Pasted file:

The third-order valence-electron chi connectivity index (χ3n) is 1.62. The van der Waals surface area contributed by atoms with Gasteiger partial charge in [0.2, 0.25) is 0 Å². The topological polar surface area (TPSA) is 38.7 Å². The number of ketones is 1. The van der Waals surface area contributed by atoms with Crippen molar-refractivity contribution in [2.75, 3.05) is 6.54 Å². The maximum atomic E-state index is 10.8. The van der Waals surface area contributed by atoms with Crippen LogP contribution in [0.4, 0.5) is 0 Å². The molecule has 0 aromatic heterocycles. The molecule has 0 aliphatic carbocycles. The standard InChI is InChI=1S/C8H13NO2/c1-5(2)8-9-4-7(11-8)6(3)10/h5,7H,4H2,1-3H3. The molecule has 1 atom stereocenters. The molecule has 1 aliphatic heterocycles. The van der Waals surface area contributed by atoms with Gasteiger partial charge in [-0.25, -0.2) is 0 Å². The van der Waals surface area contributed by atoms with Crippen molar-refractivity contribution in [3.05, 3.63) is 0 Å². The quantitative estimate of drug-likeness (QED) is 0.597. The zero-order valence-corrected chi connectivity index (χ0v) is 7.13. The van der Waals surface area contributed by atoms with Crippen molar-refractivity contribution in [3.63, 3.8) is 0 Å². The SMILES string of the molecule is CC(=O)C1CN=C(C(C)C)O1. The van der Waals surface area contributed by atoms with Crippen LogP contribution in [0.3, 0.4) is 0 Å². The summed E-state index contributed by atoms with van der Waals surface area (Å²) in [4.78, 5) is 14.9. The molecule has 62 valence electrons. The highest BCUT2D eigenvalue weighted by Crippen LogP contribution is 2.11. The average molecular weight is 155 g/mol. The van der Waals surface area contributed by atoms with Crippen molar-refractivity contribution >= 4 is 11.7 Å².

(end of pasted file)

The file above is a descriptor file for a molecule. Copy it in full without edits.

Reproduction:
The third-order valence-electron chi connectivity index (χ3n) is 1.62. The van der Waals surface area contributed by atoms with Gasteiger partial charge in [0.2, 0.25) is 0 Å². The topological polar surface area (TPSA) is 38.7 Å². The number of ketones is 1. The van der Waals surface area contributed by atoms with Crippen molar-refractivity contribution in [2.75, 3.05) is 6.54 Å². The maximum atomic E-state index is 10.8. The van der Waals surface area contributed by atoms with Crippen LogP contribution in [0.4, 0.5) is 0 Å². The molecule has 0 aromatic heterocycles. The molecule has 0 aliphatic carbocycles. The standard InChI is InChI=1S/C8H13NO2/c1-5(2)8-9-4-7(11-8)6(3)10/h5,7H,4H2,1-3H3. The molecule has 1 atom stereocenters. The molecule has 1 aliphatic heterocycles. The van der Waals surface area contributed by atoms with Gasteiger partial charge in [-0.25, -0.2) is 0 Å². The van der Waals surface area contributed by atoms with Crippen molar-refractivity contribution in [3.05, 3.63) is 0 Å². The quantitative estimate of drug-likeness (QED) is 0.597. The zero-order valence-corrected chi connectivity index (χ0v) is 7.13. The van der Waals surface area contributed by atoms with Crippen molar-refractivity contribution in [3.63, 3.8) is 0 Å². The SMILES string of the molecule is CC(=O)C1CN=C(C(C)C)O1. The van der Waals surface area contributed by atoms with Crippen LogP contribution in [0.3, 0.4) is 0 Å². The summed E-state index contributed by atoms with van der Waals surface area (Å²) in [4.78, 5) is 14.9. The molecule has 62 valence electrons. The highest BCUT2D eigenvalue weighted by Crippen LogP contribution is 2.11. The average molecular weight is 155 g/mol. The van der Waals surface area contributed by atoms with Crippen molar-refractivity contribution >= 4 is 11.7 Å².